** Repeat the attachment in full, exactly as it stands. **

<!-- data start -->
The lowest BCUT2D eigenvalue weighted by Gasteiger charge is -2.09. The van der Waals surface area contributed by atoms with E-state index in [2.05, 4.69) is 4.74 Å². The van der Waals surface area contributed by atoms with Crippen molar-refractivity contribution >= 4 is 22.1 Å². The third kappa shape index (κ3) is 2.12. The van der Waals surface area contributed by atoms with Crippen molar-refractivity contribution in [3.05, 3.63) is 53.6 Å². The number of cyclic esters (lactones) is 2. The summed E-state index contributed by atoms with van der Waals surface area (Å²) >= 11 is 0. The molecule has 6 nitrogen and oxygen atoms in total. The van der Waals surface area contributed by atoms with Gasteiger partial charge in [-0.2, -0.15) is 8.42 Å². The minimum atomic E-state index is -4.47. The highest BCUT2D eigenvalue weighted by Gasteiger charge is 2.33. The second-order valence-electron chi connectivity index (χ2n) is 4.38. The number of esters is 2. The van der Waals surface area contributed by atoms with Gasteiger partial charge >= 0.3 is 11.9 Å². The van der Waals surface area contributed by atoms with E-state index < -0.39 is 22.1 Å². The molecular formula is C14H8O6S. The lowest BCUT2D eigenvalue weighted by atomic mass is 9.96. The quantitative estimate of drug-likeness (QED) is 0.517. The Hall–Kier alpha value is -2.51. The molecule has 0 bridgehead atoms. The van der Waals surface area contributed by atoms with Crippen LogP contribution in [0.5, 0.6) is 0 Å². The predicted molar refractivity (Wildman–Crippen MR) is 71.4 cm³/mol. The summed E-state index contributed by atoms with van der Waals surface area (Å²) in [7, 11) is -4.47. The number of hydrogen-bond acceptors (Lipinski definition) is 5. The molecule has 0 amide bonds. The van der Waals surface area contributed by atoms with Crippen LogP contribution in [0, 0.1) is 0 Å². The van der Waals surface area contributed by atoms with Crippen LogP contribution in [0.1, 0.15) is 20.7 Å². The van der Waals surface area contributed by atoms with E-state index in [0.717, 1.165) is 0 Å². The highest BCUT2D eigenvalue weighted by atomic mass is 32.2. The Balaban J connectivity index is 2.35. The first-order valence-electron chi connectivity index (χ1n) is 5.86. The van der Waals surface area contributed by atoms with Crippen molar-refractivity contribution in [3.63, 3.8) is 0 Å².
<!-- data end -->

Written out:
The lowest BCUT2D eigenvalue weighted by Gasteiger charge is -2.09. The van der Waals surface area contributed by atoms with E-state index in [2.05, 4.69) is 4.74 Å². The van der Waals surface area contributed by atoms with Crippen molar-refractivity contribution >= 4 is 22.1 Å². The third kappa shape index (κ3) is 2.12. The van der Waals surface area contributed by atoms with Crippen molar-refractivity contribution in [3.05, 3.63) is 53.6 Å². The number of cyclic esters (lactones) is 2. The summed E-state index contributed by atoms with van der Waals surface area (Å²) >= 11 is 0. The molecule has 6 nitrogen and oxygen atoms in total. The van der Waals surface area contributed by atoms with Gasteiger partial charge in [-0.2, -0.15) is 8.42 Å². The minimum atomic E-state index is -4.47. The highest BCUT2D eigenvalue weighted by Gasteiger charge is 2.33. The second-order valence-electron chi connectivity index (χ2n) is 4.38. The number of esters is 2. The van der Waals surface area contributed by atoms with Gasteiger partial charge >= 0.3 is 11.9 Å². The van der Waals surface area contributed by atoms with E-state index < -0.39 is 22.1 Å². The molecular formula is C14H8O6S. The lowest BCUT2D eigenvalue weighted by atomic mass is 9.96. The quantitative estimate of drug-likeness (QED) is 0.517. The Hall–Kier alpha value is -2.51. The molecule has 0 bridgehead atoms. The van der Waals surface area contributed by atoms with Crippen LogP contribution in [0.5, 0.6) is 0 Å². The predicted molar refractivity (Wildman–Crippen MR) is 71.4 cm³/mol. The summed E-state index contributed by atoms with van der Waals surface area (Å²) in [7, 11) is -4.47. The number of hydrogen-bond acceptors (Lipinski definition) is 5. The molecule has 0 amide bonds. The van der Waals surface area contributed by atoms with Crippen LogP contribution in [0, 0.1) is 0 Å². The van der Waals surface area contributed by atoms with Crippen LogP contribution in [0.1, 0.15) is 20.7 Å². The van der Waals surface area contributed by atoms with E-state index in [0.717, 1.165) is 0 Å². The highest BCUT2D eigenvalue weighted by atomic mass is 32.2. The Balaban J connectivity index is 2.35. The first-order valence-electron chi connectivity index (χ1n) is 5.86. The van der Waals surface area contributed by atoms with Crippen molar-refractivity contribution in [3.63, 3.8) is 0 Å².